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Elaine H. Fowler (access required)


Before serving as the first female president of the South Carolina Bar, Elaine Fowler would not have described herself as an advocate for women’s issues. After her selection as bar president, she attended an American Bar Association event where women’s issues were front and center. “It just dawned on me when I was there, ‘If not me, then who?’"

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Henrietta U. Golding (access required)

Henrietta Golding

To try a case in the hushed chambers of Richmond’s Fourth U.S. Circuit Court of Appeals would make for a memorable day. To try a case of that weight in front of a special live audience registers as among the most memorable moments of Henrietta Golding’s career.

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J. Russell Goudelock II (access required)

J. Russell Goudelock II

Rusty Goudelock grew up knowing that he wanted to become an attorney. “I didn’t have any lawyers in my family to emulate,” he said. “In a small town there weren’t many of them, but they were responsible and they were the people who got things done in the community.”

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D. Michael Henthorne (access required)

Michael Henthorne directs the Columbia office of Littler Mendelson, which specializes in employment and labor law, but he counts among his most significant cases two that had nothing to do with labor.

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S. Keith Hutto (access required)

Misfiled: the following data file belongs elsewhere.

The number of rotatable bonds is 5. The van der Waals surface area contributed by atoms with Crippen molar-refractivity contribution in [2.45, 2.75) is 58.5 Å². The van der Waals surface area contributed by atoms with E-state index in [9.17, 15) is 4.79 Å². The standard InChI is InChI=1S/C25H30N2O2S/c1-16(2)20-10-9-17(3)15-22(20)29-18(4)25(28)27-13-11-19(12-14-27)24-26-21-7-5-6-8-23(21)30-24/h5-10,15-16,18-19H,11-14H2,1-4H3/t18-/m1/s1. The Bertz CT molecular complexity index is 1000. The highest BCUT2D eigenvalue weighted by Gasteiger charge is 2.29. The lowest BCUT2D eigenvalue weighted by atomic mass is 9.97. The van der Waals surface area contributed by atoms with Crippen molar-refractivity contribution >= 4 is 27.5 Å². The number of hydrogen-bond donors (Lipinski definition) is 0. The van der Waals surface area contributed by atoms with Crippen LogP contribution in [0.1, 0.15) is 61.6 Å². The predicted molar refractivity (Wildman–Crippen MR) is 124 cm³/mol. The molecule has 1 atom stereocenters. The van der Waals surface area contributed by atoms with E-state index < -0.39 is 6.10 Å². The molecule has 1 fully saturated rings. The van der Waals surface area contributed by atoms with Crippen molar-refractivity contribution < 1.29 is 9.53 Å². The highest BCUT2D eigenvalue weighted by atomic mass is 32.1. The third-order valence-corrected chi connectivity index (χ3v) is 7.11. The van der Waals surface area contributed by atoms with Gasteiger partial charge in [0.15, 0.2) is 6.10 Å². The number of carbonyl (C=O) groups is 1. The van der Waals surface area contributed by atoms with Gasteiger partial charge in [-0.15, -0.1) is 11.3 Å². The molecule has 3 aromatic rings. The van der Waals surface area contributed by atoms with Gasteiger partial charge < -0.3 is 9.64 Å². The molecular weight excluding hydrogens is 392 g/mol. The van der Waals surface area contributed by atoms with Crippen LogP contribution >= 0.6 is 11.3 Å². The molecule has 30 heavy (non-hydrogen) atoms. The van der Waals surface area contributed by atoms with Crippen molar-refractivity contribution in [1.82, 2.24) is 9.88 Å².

Keith Hutto

Going to work with a team of lawyers he helped recruit and mentor is a source of constant professional pride for Keith Hutto. “We’ve got some great clients and we are blessed to have a great group,” he said. “When you’ve got those two, you’ve got a pretty happy camper.”

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D. Mike Kelly (access required)

Mike Kelly

The example of a neighbor Mike Kelly knew growing up in Emporia, Va. inspired him to pursue a legal career. “He was such a fearless advocate for people that were down on their luck,” Kelly recalled.

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Stanford E. Lacy (access required)

Stanford Lacy

Stan Lacy's expertise in law helped fuel a series of spoofs that were favorites at the annual South Carolina Workers Compensation Educational Association conference for 20 years.

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Eugene H. Matthews (access required)

Eugene Matthews

Gene Matthews sees many similarities between being an intelligence officer and working as an attorney. “You’re gathering data – certainly using different methods – to try to find the truth,” he said.

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Rita M. McKinney (access required)

Rita McKinney has accumulated a long list of professional accomplishments, but one of her proudest moments came early in her career when civil rights pioneer Matthew J. Perry asked her to clerk for him when he became a U.S. District Court judge in 1979.

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Natalma M. McKnew (access required)

Natalma McKnew

If Tami McKnew had to point to a single accomplishment as the pinnacle of her career, she might list being elected for six consecutive years as managing partner for Smith Moore Leatherwood.

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